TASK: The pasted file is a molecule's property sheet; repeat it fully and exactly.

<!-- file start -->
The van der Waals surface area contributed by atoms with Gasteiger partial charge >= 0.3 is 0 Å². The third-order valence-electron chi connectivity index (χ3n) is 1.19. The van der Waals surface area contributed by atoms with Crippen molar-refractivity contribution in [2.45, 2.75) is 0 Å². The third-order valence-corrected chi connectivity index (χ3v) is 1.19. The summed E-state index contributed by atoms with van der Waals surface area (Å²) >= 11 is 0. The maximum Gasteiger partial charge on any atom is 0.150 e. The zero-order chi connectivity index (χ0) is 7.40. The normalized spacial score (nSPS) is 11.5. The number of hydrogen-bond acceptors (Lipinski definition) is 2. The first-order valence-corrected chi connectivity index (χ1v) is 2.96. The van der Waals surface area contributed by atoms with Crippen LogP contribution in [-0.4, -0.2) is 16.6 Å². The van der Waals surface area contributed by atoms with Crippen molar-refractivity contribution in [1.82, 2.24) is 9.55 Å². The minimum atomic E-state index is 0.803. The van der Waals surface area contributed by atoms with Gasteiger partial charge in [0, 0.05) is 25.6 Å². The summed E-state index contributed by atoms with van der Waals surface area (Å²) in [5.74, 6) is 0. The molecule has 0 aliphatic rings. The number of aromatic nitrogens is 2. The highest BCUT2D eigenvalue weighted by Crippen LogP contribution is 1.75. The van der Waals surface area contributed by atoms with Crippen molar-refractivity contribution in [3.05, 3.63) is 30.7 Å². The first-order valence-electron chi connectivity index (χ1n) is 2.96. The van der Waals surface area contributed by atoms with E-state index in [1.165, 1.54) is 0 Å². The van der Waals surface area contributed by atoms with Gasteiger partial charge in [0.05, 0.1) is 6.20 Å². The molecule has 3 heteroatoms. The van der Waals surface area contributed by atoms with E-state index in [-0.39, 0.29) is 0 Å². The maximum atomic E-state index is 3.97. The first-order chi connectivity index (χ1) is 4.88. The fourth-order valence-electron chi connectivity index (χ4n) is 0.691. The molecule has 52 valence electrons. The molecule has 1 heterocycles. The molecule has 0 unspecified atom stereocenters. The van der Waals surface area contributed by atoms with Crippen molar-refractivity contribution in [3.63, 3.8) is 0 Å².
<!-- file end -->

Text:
The van der Waals surface area contributed by atoms with Gasteiger partial charge >= 0.3 is 0 Å². The third-order valence-electron chi connectivity index (χ3n) is 1.19. The van der Waals surface area contributed by atoms with Crippen molar-refractivity contribution in [2.45, 2.75) is 0 Å². The third-order valence-corrected chi connectivity index (χ3v) is 1.19. The summed E-state index contributed by atoms with van der Waals surface area (Å²) >= 11 is 0. The maximum Gasteiger partial charge on any atom is 0.150 e. The zero-order chi connectivity index (χ0) is 7.40. The normalized spacial score (nSPS) is 11.5. The number of hydrogen-bond acceptors (Lipinski definition) is 2. The first-order valence-corrected chi connectivity index (χ1v) is 2.96. The van der Waals surface area contributed by atoms with Crippen LogP contribution in [-0.4, -0.2) is 16.6 Å². The van der Waals surface area contributed by atoms with Crippen molar-refractivity contribution in [1.82, 2.24) is 9.55 Å². The minimum atomic E-state index is 0.803. The van der Waals surface area contributed by atoms with Gasteiger partial charge in [0, 0.05) is 25.6 Å². The summed E-state index contributed by atoms with van der Waals surface area (Å²) in [5.74, 6) is 0. The molecule has 0 aliphatic rings. The number of aromatic nitrogens is 2. The highest BCUT2D eigenvalue weighted by Crippen LogP contribution is 1.75. The van der Waals surface area contributed by atoms with Crippen molar-refractivity contribution in [3.05, 3.63) is 30.7 Å². The first-order valence-electron chi connectivity index (χ1n) is 2.96. The van der Waals surface area contributed by atoms with E-state index in [1.165, 1.54) is 0 Å². The van der Waals surface area contributed by atoms with Gasteiger partial charge in [0.05, 0.1) is 6.20 Å². The molecule has 3 heteroatoms. The van der Waals surface area contributed by atoms with E-state index in [-0.39, 0.29) is 0 Å². The maximum atomic E-state index is 3.97. The first-order chi connectivity index (χ1) is 4.88. The fourth-order valence-electron chi connectivity index (χ4n) is 0.691. The molecule has 52 valence electrons. The molecule has 1 heterocycles. The molecule has 0 unspecified atom stereocenters. The van der Waals surface area contributed by atoms with Crippen molar-refractivity contribution in [3.63, 3.8) is 0 Å².